Billings Mayor Bill Cole announced Wednesday he's delivering a huge gift as the city pushes to pass a $143 million parks bond.
Cole and his wife Anne will contribute $500,000 to private donations to the parks projects.
"Anne and I love Billings, and this is a way to give back," Cole said.
That bond would help pay for a new recreation center along with several major improvements to city parks.
The bond amount is one of the largest ever in the state.
For comparison, earlier this year, Laurel looked to pass an $88 million school bond, but only half of that passed for improvements to the elementary school.
In Billings, voters passed a $7.1 million safety levy in 2020 while a $1.5 million school levy was voted down last year.
The Bozeman City Commission considered sending a $99 million project bond to voters for a recreation aquatics and Library Center, but commissioners postponed any bond votes until next year.
Cole says the South Park pool building needs to be replaced.
He showed the deteriorating family bathroom and other areas that need repair.
"That's our number one goal, to make sure the water is safe and the facilities clean," said Kory Thomson, city of Billings recreation superintendent.
The Coles are passionate about park improvements, and their contribution brings the total private donations to about half of the $6 million required to start the projects.
"Kids deserve a great place to recreate," said Anne Cole. "They thrive when they have activities."
The potential $6 million in donations is dependent on the bond passing in November.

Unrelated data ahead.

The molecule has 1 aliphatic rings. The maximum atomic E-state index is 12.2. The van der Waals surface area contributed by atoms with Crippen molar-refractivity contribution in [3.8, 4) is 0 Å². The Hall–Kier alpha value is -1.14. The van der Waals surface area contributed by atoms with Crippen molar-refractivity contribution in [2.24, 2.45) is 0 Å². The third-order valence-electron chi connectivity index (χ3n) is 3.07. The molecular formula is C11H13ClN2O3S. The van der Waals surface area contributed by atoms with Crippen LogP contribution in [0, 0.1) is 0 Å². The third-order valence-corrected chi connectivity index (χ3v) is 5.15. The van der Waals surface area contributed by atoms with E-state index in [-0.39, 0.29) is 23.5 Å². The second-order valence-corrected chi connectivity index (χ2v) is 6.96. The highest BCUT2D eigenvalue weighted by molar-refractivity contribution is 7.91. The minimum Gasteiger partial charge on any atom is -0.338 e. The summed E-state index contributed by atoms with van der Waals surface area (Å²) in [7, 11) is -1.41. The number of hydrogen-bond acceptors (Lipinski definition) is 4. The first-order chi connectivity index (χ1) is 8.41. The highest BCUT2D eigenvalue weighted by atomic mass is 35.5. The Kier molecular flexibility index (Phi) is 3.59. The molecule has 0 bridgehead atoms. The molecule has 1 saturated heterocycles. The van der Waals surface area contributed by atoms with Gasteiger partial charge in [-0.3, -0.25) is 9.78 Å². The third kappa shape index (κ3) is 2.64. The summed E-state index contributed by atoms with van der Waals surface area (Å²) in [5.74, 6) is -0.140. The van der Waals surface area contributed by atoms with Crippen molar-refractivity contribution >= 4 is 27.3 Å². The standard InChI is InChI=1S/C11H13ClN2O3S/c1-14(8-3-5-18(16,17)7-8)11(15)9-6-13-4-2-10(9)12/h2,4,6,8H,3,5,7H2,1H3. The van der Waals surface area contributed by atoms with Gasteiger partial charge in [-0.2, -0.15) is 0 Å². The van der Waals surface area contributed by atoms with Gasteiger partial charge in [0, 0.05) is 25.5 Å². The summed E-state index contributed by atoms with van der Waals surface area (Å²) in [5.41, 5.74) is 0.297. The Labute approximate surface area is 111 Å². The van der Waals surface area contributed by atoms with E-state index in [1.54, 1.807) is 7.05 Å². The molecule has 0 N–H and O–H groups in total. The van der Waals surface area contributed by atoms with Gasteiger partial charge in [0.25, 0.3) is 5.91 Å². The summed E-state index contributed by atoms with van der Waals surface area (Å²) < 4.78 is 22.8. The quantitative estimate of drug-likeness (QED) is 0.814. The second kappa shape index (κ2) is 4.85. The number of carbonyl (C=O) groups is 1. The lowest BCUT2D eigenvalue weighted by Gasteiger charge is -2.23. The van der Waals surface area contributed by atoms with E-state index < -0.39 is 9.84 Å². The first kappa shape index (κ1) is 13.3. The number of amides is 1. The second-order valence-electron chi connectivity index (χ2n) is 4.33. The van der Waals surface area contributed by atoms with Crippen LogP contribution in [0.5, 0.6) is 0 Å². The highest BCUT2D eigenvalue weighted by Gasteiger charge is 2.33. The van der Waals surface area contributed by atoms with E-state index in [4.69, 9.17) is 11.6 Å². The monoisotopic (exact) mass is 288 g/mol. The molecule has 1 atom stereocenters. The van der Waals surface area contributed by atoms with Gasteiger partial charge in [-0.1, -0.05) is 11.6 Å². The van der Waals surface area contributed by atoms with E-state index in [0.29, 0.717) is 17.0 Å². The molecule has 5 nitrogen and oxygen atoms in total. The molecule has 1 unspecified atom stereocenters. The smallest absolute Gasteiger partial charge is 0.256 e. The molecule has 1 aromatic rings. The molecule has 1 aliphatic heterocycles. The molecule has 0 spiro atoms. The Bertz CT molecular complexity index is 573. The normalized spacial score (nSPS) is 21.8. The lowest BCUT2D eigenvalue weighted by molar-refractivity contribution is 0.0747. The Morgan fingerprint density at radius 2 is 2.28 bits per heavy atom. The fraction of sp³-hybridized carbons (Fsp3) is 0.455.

Even with the private money, the city will ask for the full $143 million.
"We have to go to the voters for the full amount," the mayor said. "In theory, it might be that there would be no private donations. We know that's not the case. We know there will be many millions of dollars of private donations. But we have to assume the worst-case scenario when we issue those bonds."
But some are not as excited about the project that would add about $50 in taxes for every $100,000 of the home's value.
"The Rec Center is such a flagrant waste of money," said Clark Johnson.
Johnson once served on the parks advisory board.
He says about $1 million of the bond will go to develop Cottonwood Park on 54th Street West, which he says is much less than he believed was going to be allocated a few years ago.
Johnson said he would have liked to see two separate bonds: $85 million for the Rec Center and $57 million for parks and trails.
"They took the money away from a nice family park in west Billings, Cottonwood Park, to put that money into the rec center," Johnson said.
The mayor says a nine-page resolution would direct the city to work on all projects, not just the rec center.
"I think the priority would be to build community center in some parks where they don't exist now," Bill Cole said.
That would include South, North, Pioneer and Castle Rock parks, according to Cole.
"That's the quality of life that makes us love Billings," Anne Cole said.